After watching Duncan seal himself deep in the post for one-step layups to help the Spurs seize the first two games in San Antonio, Utah decided to forego the nonsense as well. In Game 3 last Saturday in Salt Lake City, Mehmet Okur, Jarron Collins and anybody else within slapping distance struck Duncan's hands, arms and head,forcing him to commit an uncharacteristic eight turnovers. Duncan's subsequent retaliations led to game-long foul trouble, limiting him to 16 points and 26 minutes in a 109–83 loss. "People were asking me if I was surprised to see him so emotional," says Jazz guard Derek Fisher. "I'm not surprised. Tim's a champion. If things aren't going well for you, you're supposed to be frustrated and not pleased with what's happening."
Two nights later Duncan was still irascible, muttering when he misfired on an array of warm-up jumpers before Game 4. But he predictably translated his anger into a Spurs victory. Amid a Greco-Roman atmosphere Duncan provided order with 19 points,nine rebounds and five blocks, and in the final quarter he bulled his way to the line for five points to complement the drives of Ginóbili, who scored 16 in the fourth. The Spurs looked as competitive as ever, and by game's end Duncan was back to his placid self.
The old argument that Duncan was too insular to be an effective leader has turned out to be upside-down wrong. Duncan is still quiet, yes, but his stoicism has only strengthened the Spurs' faith in him; in turn, he has been emboldened and now speaks up more often. "I can honestly say that I feel more comfortable in saying what I have to say," says Duncan, who even while he was winning MVP awards in 2002 and '03 preferred not to raise his voice. "I feel that people respect what I have to say, and that is a big part of it, being confident in that."
When his fellow Spurs look to Duncan, they know that he isn't looking down his nose at them in return. "I've never seen him get on one of his teammates in the games we've played, and we've played a lot," says longtime Jazz assistant Phil Johnson. "I only see complimentary things."
Duncan's encouragement has empowered everyone from Parker and Ginóbili to Bruce Bowen, a former journeyman who has become the league's top perimeter defender and three-point specialist. "He's a guy who leads not just by example but by being supportive and empathetic and non-judgmental with teammates, to the point where the trust they have with him is quite significant," says Popovich."Tim Duncan touching you on the back of the head or putting his arm around you on his way into a timeout or leaning over and saying something to you during a timeout is huge. He knows that the attention from him to his teammates is just monstrous in their development and their self-confidence, and that recognition has made him the leader that he is."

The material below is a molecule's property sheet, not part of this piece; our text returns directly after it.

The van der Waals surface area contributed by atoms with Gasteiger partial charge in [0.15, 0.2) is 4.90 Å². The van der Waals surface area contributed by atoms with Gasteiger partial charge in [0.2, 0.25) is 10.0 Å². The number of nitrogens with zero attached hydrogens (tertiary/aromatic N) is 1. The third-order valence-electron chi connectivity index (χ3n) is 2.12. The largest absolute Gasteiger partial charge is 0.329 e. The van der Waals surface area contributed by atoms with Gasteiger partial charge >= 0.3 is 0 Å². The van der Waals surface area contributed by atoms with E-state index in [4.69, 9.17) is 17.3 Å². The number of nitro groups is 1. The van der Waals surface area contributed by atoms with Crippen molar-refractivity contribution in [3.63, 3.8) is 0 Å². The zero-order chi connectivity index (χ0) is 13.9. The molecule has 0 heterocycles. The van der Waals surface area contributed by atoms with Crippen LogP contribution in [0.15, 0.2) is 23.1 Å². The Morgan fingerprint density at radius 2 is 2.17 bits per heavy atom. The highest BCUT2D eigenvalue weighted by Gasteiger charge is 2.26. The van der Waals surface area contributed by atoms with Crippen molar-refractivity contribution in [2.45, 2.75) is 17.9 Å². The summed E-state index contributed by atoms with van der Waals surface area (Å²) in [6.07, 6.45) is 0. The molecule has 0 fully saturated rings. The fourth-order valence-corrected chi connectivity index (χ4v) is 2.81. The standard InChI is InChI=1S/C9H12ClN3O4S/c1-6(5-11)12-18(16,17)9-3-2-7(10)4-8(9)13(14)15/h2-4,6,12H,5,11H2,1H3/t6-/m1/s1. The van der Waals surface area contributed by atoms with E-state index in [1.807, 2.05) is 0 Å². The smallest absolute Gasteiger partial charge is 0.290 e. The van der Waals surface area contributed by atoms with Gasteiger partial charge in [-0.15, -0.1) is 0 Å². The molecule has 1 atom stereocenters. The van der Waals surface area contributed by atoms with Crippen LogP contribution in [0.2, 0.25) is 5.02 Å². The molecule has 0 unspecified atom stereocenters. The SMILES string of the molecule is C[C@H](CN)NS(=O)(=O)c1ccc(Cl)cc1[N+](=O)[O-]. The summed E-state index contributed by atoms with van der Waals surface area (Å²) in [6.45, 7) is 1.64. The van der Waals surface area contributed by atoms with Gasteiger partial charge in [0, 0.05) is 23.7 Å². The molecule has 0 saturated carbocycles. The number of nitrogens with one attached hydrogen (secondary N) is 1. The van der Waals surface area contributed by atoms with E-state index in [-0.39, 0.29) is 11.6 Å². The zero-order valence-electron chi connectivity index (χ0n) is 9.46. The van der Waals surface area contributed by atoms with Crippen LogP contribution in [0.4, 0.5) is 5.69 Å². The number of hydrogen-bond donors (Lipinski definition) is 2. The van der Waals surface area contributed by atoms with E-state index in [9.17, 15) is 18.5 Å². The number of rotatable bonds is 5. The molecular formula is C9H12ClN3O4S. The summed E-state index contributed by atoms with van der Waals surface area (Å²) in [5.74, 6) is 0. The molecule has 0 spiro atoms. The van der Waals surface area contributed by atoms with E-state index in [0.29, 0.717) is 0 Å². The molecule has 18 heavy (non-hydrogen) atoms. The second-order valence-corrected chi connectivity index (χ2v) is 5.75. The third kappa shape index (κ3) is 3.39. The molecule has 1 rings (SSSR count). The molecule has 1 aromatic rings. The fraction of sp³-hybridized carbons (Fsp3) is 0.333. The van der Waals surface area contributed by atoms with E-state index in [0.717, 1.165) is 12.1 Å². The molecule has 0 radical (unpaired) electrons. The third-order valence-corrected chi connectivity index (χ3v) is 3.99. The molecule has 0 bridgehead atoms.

The Spurs are 12–2 in playoff series over the last five years in no small part because Duncan's stability and versatility have enabled them to get the most out of complementary pieces, such as swingmen Michael Finley and center Fabricio Oberto. But Duncan was reminded how lucky he was to come to San Antonio by arecent Sporting News cover that showed him in a Boston Celtics uniform, illustrating a story about how the league might have changed had the Celtics won the 1997 draft lottery. "I was fortunate—as fortunate as the Spurs—to land where I did," he says, citing the ownership of Peter Holt, the stewardship of Popovich and general manager R.C. Buford, even the quality of the facilities in San Antonio as positives. "It's not guaranteed if I did go somewhere else that I would have won a championship. Maybe things being different, I never get to that point, because people don't prepare, people don't draft, people don't put teams together the right way, people don't coach the right way. So I'm absolutely blessed having the situation that I'm in."
Watch Duncan during a dead ball and he will reveal the secret of how someone who still says so little can wield so much influence. Instead of looking around to admire the view of 18,000 people flattering him with their taunts or praise, he draws within himself, blotting out the noise and taking account of what he needs to do better when play resumes. If Duncan appears blinkered and self-possessed,it's because he has a lot of people depending on him. And coming through for them really isn't as easy as he makes it look.
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The Finals MVP in each of the Spurs' previous three title runs, Duncan has raised his averages in points, rebounds and blocks during the playoffs.
Duncan doesn't say much, so when he does speak his teammates listen.